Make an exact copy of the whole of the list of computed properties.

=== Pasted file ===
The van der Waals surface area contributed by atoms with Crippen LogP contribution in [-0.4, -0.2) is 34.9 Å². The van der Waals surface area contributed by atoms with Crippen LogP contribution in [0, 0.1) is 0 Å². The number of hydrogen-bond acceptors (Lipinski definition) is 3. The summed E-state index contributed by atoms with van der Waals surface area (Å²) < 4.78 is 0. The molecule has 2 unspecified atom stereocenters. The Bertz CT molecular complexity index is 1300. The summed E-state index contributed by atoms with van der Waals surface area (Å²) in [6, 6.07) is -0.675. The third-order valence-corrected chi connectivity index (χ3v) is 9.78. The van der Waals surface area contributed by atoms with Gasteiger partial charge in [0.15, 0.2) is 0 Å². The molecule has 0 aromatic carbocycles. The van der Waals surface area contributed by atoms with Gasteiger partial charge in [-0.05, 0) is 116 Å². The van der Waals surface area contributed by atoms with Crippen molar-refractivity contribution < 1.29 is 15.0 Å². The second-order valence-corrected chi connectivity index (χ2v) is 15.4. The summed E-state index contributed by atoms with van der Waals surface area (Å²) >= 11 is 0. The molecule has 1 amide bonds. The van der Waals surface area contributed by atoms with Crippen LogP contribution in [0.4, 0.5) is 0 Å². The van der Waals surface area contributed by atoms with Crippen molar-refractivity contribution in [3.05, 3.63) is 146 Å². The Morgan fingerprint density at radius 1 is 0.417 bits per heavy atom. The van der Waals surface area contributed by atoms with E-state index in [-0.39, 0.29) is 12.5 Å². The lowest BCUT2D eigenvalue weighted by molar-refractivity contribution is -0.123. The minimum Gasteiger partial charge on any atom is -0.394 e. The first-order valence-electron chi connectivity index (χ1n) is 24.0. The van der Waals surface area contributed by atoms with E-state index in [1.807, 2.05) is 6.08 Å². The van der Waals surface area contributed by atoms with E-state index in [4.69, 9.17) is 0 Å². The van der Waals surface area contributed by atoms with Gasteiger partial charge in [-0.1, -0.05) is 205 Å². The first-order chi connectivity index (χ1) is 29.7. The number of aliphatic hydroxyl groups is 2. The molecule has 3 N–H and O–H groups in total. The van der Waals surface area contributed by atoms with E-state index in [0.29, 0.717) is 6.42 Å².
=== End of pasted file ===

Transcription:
The van der Waals surface area contributed by atoms with Crippen LogP contribution in [-0.4, -0.2) is 34.9 Å². The van der Waals surface area contributed by atoms with Crippen LogP contribution in [0, 0.1) is 0 Å². The number of hydrogen-bond acceptors (Lipinski definition) is 3. The summed E-state index contributed by atoms with van der Waals surface area (Å²) < 4.78 is 0. The molecule has 2 unspecified atom stereocenters. The Bertz CT molecular complexity index is 1300. The summed E-state index contributed by atoms with van der Waals surface area (Å²) in [6, 6.07) is -0.675. The third-order valence-corrected chi connectivity index (χ3v) is 9.78. The van der Waals surface area contributed by atoms with Gasteiger partial charge in [0.15, 0.2) is 0 Å². The molecule has 0 aromatic carbocycles. The van der Waals surface area contributed by atoms with Gasteiger partial charge in [-0.05, 0) is 116 Å². The van der Waals surface area contributed by atoms with Crippen molar-refractivity contribution < 1.29 is 15.0 Å². The second-order valence-corrected chi connectivity index (χ2v) is 15.4. The summed E-state index contributed by atoms with van der Waals surface area (Å²) >= 11 is 0. The molecule has 1 amide bonds. The van der Waals surface area contributed by atoms with Crippen LogP contribution in [0.4, 0.5) is 0 Å². The van der Waals surface area contributed by atoms with Crippen molar-refractivity contribution in [3.05, 3.63) is 146 Å². The Morgan fingerprint density at radius 1 is 0.417 bits per heavy atom. The van der Waals surface area contributed by atoms with E-state index in [-0.39, 0.29) is 12.5 Å². The lowest BCUT2D eigenvalue weighted by molar-refractivity contribution is -0.123. The minimum Gasteiger partial charge on any atom is -0.394 e. The first-order valence-electron chi connectivity index (χ1n) is 24.0. The van der Waals surface area contributed by atoms with E-state index in [1.807, 2.05) is 6.08 Å². The van der Waals surface area contributed by atoms with E-state index in [4.69, 9.17) is 0 Å². The van der Waals surface area contributed by atoms with Gasteiger partial charge in [-0.1, -0.05) is 205 Å². The first-order chi connectivity index (χ1) is 29.7. The number of aliphatic hydroxyl groups is 2. The molecule has 3 N–H and O–H groups in total. The van der Waals surface area contributed by atoms with E-state index in [0.29, 0.717) is 6.42 Å².